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Laila Ali daughter of boxing great Muhammad Ali breaks stereotypes

It is no surprise that Laila Ali is floating like a butterfly on "Dancing with the Stars."

Ali, the daughter of boxing great Muhammad Ali, has cemented her own reputation in the ring with an unbeaten record since her professional debut in 1999. And her skills as a fighter translate nicely to the dance floor, she said.

"I think the stereotype of female boxers is that you're not going to be ladylike. ... But if you do know boxing, and you have seen me box, then I think people would assume I would be graceful," she said.

Her father, after all, famously advertised himself as floating like a butterfly, stinging like a bee, and he did. "My dad had class. He was graceful," Laila Ali said of the now-frail Ali, 65, who suffers from Parkinson's disease.

Laila Ali, 29, said she uses her athleticism and fitness to conquer dances including the mambo and rumba on "Dancing with the Stars," which airs Monday and Tuesday on ABC.

"It's also just being determined and focused. And my confidence is something that helps me along the way. It's really stressful and a lot of tension sometimes, trying to learn (a dance) and you've got this camera crew there."

But, she said, "I'm used to training under pressure so it works well for me."

She is also able to stand up to the partner-teacher, Maksim Chmerkovskiy, with whom she is paired. He has brought past partners on the show to tears, Ali said.

"I think they (producers) felt because I'm strong and confident we'd work well together _ either that, or make good TV. I'm not going to let him get to me in any sort of way without saying something back," she said with a good-natured laugh.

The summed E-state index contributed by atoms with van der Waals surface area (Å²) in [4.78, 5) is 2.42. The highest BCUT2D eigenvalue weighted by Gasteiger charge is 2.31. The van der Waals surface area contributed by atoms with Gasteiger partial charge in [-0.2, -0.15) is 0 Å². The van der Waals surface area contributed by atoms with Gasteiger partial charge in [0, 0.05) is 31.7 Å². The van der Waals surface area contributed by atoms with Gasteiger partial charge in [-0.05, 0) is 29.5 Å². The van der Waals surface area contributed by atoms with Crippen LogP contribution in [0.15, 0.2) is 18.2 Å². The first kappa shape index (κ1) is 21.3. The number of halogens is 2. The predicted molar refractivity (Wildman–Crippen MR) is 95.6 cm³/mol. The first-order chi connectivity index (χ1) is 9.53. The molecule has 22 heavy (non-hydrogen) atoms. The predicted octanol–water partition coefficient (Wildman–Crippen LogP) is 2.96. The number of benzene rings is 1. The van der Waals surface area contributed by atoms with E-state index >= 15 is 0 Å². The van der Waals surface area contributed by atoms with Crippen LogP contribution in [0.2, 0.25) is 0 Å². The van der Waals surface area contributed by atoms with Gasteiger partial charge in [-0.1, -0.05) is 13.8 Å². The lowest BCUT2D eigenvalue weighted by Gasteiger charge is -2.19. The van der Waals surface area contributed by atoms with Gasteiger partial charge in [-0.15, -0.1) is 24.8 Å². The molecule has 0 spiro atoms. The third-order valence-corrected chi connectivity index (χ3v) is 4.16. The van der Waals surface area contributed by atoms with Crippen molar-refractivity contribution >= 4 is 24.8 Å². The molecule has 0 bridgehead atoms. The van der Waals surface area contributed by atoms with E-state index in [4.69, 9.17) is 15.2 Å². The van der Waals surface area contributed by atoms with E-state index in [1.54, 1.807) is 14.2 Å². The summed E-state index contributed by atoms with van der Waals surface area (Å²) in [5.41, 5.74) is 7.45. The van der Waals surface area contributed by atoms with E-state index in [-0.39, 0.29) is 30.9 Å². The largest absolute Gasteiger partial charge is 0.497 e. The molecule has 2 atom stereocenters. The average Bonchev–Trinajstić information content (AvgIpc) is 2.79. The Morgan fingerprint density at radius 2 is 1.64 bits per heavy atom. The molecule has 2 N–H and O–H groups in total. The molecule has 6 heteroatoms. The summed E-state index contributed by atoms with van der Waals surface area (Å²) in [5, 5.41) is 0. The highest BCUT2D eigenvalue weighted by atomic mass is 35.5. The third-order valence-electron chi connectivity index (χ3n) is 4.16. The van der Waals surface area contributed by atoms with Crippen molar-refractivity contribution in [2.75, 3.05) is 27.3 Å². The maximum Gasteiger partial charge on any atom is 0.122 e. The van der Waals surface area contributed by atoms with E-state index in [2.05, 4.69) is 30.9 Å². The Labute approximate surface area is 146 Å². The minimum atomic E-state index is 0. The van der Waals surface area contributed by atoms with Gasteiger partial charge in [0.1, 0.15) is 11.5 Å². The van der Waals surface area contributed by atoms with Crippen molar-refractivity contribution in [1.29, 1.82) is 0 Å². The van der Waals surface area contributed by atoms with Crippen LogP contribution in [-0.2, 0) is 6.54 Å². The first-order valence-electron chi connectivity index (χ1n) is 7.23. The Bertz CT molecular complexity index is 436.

She and Chmerkovskiy have been garnering high marks from the ABC contest's judges and winning viewer approval. For her part, Ali is enjoying the custom-made outfits, bedecked with glitter and rhinestones, that she helps design.

"I look at it as a new character every week. It's like playing dress-up," she said.

But there is no grand plan to charge into entertainment for the photogenic Ali.

"People have been asking me that since the beginning because they thought that's why I started boxing," she said.

After having proven her devotion to the sport, and with her upcoming marriage to former pro football player Curtis Conway, she does plan to expand her horizons.

A boxing-oriented workout DVD she shot with Sugar Ray Leonard was just released and Ali says it is the start of more fitness ventures, including a book.

She would like to set an example for young women and others about the importance of living a healthy life, she said. But she is not in search of boundless fame.

"I grew up watching my father and I'm just not really into the whole superstar-celebrity thing," Ali said.

"I'm kind of afraid of success in that area because I want to be able to live a regular life. ... I dealt with it growing up and for the second part of my life I don't really want to go to that."

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